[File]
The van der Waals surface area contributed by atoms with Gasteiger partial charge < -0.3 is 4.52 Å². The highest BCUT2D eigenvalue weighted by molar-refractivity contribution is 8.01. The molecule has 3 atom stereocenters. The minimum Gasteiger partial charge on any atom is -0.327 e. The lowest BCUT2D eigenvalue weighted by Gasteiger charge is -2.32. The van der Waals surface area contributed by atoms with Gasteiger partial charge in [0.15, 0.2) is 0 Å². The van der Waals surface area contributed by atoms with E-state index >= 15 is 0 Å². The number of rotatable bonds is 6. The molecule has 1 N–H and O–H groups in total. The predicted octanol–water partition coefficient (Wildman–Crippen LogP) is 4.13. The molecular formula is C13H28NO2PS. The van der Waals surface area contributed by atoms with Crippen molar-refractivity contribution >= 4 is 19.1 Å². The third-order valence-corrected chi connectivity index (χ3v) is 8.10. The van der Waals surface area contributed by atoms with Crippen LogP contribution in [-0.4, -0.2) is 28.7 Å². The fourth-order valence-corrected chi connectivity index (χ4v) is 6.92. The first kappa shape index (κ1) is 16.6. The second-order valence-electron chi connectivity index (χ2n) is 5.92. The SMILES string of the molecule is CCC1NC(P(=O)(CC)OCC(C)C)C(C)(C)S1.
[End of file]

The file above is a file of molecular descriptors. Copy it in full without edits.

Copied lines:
The van der Waals surface area contributed by atoms with Gasteiger partial charge < -0.3 is 4.52 Å². The highest BCUT2D eigenvalue weighted by molar-refractivity contribution is 8.01. The molecule has 3 atom stereocenters. The minimum Gasteiger partial charge on any atom is -0.327 e. The lowest BCUT2D eigenvalue weighted by Gasteiger charge is -2.32. The van der Waals surface area contributed by atoms with Gasteiger partial charge in [0.15, 0.2) is 0 Å². The van der Waals surface area contributed by atoms with E-state index >= 15 is 0 Å². The number of rotatable bonds is 6. The molecule has 1 N–H and O–H groups in total. The predicted octanol–water partition coefficient (Wildman–Crippen LogP) is 4.13. The molecular formula is C13H28NO2PS. The van der Waals surface area contributed by atoms with Crippen molar-refractivity contribution >= 4 is 19.1 Å². The third-order valence-corrected chi connectivity index (χ3v) is 8.10. The van der Waals surface area contributed by atoms with Crippen LogP contribution in [-0.4, -0.2) is 28.7 Å². The fourth-order valence-corrected chi connectivity index (χ4v) is 6.92. The first kappa shape index (κ1) is 16.6. The second-order valence-electron chi connectivity index (χ2n) is 5.92. The SMILES string of the molecule is CCC1NC(P(=O)(CC)OCC(C)C)C(C)(C)S1.